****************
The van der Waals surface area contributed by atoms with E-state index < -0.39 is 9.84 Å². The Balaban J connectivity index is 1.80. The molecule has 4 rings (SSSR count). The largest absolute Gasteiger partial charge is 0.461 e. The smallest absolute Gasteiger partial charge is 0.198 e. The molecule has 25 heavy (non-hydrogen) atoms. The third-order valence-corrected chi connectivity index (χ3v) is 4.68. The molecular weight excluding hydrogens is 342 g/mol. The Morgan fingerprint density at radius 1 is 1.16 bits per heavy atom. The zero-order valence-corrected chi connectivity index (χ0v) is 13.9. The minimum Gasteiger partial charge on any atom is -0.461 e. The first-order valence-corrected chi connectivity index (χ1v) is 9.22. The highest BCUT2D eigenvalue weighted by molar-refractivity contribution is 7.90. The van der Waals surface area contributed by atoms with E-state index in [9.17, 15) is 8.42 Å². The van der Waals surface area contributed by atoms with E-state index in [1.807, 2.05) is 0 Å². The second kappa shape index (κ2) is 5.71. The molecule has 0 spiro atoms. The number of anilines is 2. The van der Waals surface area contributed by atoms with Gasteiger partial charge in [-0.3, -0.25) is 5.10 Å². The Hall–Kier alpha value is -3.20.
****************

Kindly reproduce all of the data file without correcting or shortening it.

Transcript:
The van der Waals surface area contributed by atoms with E-state index < -0.39 is 9.84 Å². The Balaban J connectivity index is 1.80. The molecule has 4 rings (SSSR count). The largest absolute Gasteiger partial charge is 0.461 e. The smallest absolute Gasteiger partial charge is 0.198 e. The molecule has 25 heavy (non-hydrogen) atoms. The third-order valence-corrected chi connectivity index (χ3v) is 4.68. The molecular weight excluding hydrogens is 342 g/mol. The Morgan fingerprint density at radius 1 is 1.16 bits per heavy atom. The zero-order valence-corrected chi connectivity index (χ0v) is 13.9. The minimum Gasteiger partial charge on any atom is -0.461 e. The first-order valence-corrected chi connectivity index (χ1v) is 9.22. The highest BCUT2D eigenvalue weighted by molar-refractivity contribution is 7.90. The van der Waals surface area contributed by atoms with E-state index in [9.17, 15) is 8.42 Å². The van der Waals surface area contributed by atoms with E-state index in [1.807, 2.05) is 0 Å². The second kappa shape index (κ2) is 5.71. The molecule has 0 spiro atoms. The number of anilines is 2. The van der Waals surface area contributed by atoms with Gasteiger partial charge in [-0.3, -0.25) is 5.10 Å². The Hall–Kier alpha value is -3.20.